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Will Americans ever adopt bidet toilet seats?

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If you’ve ever used a bidet, you know the benefits—starting with the fact that the use of a bidet allows you to be cleaner after each use than toilet paper alone can accomplish. Plus, using a bidet will allow you to be a little greener—less toilet paper is required when you’re cleaning yourself after using the restroom.

But if you haven’t, you’re not so different from the majority of Americans.

Though it was crude in the beginning, the use of bidets was first introduced by the French. Back then, it was just a bowl that one could squat over. Later, it evolved into a separate porcelain fixture that had its own faucets, but it still required the user to straddle it. It remained in bedrooms until around the mid-1900s.

Around the middle of the 20th century when modern plumbing became the norm, American toilet manufactures improved the design and function of bidets, offering a way to permanently install the device in bathrooms—but the American culture didn’t fully adopt the idea and manufacturers were shipping them to other countries, primarily in Europe.

Both men and women can safely and comfortably use a bidet. In addition to the hands-free factor, a bidet offers a germ-free way to get and stay cleaner.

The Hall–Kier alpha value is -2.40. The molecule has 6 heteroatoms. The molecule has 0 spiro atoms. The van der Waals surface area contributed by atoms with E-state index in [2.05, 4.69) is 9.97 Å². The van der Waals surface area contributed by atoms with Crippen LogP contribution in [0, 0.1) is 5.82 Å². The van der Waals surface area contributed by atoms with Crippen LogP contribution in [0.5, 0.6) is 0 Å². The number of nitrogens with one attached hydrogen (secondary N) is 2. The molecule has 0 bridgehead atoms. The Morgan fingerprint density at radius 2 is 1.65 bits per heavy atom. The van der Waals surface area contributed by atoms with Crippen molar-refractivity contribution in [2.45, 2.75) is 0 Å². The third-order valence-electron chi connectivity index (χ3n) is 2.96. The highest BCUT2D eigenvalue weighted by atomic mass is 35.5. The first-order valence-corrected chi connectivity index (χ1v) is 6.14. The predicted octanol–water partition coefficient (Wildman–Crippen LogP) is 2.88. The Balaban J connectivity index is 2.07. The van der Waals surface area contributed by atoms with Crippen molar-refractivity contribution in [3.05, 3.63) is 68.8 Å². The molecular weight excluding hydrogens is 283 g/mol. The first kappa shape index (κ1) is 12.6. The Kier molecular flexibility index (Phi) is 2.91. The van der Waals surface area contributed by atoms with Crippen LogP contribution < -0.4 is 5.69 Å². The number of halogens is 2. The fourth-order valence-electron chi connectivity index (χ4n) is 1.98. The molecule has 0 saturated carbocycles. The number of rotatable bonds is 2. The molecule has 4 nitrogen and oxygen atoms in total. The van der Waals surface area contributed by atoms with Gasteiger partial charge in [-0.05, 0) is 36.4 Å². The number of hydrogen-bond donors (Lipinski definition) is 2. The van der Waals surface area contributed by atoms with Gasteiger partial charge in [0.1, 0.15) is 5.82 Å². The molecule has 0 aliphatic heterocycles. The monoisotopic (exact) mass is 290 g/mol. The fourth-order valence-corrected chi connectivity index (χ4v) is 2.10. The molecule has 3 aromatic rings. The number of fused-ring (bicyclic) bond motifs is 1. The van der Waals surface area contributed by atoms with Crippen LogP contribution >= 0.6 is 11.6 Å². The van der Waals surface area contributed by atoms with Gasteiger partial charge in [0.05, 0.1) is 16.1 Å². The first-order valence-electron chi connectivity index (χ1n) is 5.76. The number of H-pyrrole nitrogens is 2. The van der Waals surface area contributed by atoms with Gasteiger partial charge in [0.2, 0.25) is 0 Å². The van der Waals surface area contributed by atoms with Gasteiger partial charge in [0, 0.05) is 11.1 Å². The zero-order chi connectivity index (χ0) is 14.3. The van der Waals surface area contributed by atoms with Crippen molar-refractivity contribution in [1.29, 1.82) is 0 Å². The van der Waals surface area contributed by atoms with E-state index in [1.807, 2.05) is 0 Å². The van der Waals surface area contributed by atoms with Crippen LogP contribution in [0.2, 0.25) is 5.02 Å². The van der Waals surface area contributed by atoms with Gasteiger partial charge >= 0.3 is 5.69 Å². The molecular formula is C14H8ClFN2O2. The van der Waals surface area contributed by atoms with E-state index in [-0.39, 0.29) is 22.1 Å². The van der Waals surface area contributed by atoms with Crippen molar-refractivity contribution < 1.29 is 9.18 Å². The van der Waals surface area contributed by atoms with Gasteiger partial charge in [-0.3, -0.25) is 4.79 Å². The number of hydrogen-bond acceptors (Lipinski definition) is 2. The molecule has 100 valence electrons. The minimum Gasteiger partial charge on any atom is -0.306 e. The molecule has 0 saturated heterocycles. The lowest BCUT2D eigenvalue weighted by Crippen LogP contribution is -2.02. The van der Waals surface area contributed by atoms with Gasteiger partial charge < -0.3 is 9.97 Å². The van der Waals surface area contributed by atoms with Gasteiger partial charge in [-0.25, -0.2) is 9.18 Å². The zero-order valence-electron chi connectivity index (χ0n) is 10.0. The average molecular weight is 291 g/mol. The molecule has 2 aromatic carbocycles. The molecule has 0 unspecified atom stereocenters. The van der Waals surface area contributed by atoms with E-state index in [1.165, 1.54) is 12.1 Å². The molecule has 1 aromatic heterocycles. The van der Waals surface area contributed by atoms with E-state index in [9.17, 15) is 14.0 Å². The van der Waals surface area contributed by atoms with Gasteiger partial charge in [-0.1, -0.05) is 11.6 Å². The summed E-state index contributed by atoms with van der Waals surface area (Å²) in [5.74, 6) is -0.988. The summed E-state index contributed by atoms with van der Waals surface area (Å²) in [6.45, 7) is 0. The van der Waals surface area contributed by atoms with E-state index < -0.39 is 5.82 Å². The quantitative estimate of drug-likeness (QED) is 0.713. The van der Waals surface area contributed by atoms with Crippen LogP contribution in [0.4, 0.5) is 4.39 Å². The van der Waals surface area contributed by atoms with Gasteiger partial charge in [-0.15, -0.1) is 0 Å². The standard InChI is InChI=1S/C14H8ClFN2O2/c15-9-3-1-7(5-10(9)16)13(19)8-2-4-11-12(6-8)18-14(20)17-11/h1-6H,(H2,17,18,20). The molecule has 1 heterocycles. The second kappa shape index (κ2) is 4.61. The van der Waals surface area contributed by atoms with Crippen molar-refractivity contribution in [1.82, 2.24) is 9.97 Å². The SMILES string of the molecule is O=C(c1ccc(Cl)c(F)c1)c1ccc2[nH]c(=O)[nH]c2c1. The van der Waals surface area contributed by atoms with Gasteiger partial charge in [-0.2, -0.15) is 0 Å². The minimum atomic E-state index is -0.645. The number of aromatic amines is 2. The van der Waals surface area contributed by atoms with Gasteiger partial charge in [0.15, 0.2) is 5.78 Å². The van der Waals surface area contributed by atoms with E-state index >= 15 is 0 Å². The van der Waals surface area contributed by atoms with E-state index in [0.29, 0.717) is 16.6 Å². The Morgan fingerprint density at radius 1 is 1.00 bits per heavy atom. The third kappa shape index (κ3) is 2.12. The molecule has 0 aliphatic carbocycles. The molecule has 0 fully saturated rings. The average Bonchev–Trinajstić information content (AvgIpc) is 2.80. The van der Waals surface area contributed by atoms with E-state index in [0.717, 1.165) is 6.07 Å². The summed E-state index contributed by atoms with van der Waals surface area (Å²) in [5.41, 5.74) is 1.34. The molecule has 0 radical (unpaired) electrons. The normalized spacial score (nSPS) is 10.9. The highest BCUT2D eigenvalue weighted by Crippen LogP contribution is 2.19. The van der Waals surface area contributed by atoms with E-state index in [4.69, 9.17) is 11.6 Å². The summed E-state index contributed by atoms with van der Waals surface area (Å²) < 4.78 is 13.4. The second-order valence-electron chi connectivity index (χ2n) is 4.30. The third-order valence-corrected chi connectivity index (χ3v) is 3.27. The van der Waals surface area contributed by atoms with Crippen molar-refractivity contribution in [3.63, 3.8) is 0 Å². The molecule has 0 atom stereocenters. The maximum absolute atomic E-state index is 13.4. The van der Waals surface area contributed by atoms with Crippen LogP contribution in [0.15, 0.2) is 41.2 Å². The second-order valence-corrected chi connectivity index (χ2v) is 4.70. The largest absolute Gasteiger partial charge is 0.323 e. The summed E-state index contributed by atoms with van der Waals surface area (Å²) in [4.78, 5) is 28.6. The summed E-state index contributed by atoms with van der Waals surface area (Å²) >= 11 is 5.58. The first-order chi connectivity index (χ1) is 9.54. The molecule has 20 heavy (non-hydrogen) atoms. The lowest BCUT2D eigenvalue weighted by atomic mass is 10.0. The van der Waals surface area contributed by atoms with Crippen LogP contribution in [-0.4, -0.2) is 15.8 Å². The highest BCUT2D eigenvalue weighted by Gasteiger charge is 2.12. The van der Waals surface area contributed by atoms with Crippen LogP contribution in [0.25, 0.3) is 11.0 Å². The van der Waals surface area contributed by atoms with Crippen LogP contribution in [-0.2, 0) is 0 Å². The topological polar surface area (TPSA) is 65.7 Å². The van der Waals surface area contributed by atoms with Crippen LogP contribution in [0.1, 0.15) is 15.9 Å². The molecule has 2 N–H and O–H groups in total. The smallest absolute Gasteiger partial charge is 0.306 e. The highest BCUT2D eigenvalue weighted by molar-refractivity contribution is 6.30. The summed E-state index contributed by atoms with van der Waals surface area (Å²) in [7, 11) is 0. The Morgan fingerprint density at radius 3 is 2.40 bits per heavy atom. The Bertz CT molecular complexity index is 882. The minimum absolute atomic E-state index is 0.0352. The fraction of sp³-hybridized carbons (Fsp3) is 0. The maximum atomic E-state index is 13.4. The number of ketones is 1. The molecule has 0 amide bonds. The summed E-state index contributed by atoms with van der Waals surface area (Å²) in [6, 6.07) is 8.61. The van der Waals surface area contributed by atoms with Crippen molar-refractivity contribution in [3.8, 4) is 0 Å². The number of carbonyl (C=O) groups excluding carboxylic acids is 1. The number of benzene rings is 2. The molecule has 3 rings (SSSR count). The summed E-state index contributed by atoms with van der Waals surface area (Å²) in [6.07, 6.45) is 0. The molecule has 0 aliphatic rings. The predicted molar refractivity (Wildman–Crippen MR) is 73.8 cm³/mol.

“The common toilet seat has developed into something more extraordinary than just something to sit on,” according to a statement by bidetsPLUS, a California-based company which sells the advanced version of the toilet. “Before the electronic bidet, toilets served only one purpose – to flush and refill for the next person. But just by adding this simple attachment, toilet seats are now more advanced than ever.”

The bidet can also be useful for quick cleanup after workouts, sexual activity and even when you don’t have time to take a shower but want to freshen up quickly.

Senior citizens, those who are disabled and those with impaired motor functions are embracing use of the bidet more often today, and many say that it’s become an important part of their regular hygiene routines.

“Persons who have or want to help prevent various medical conditions such as hemmorrhoids, constipation, diarrhea, dysentery, gastrointestinal cancers, prostatitis, urinary tract infections, gynecologic problems and various other ailments that affect the genital and rectal areas,” says an eBay report on bidets. “Also women who want more effective feminine hygiene during pregnancy or menstrual periods.”

But the bidet isn’t just for those who have health concerns—in fact, these convenient devices can help already-healthy people stay healthy and feel really clean at the same time.

“After all, what could be cleaner than actually washing oneself after using the bathroom? Relying on toilet paper is often insufficient, and not only does extra TP usage mean toilet clogging is more common, it is clearly wasteful to use TP for a job that's beyond its powers,” says Mother Nature Network’s Starre Vartan. “Bidets are a far greener solution to using reams of extra toilet paper to make sure you're clean.”

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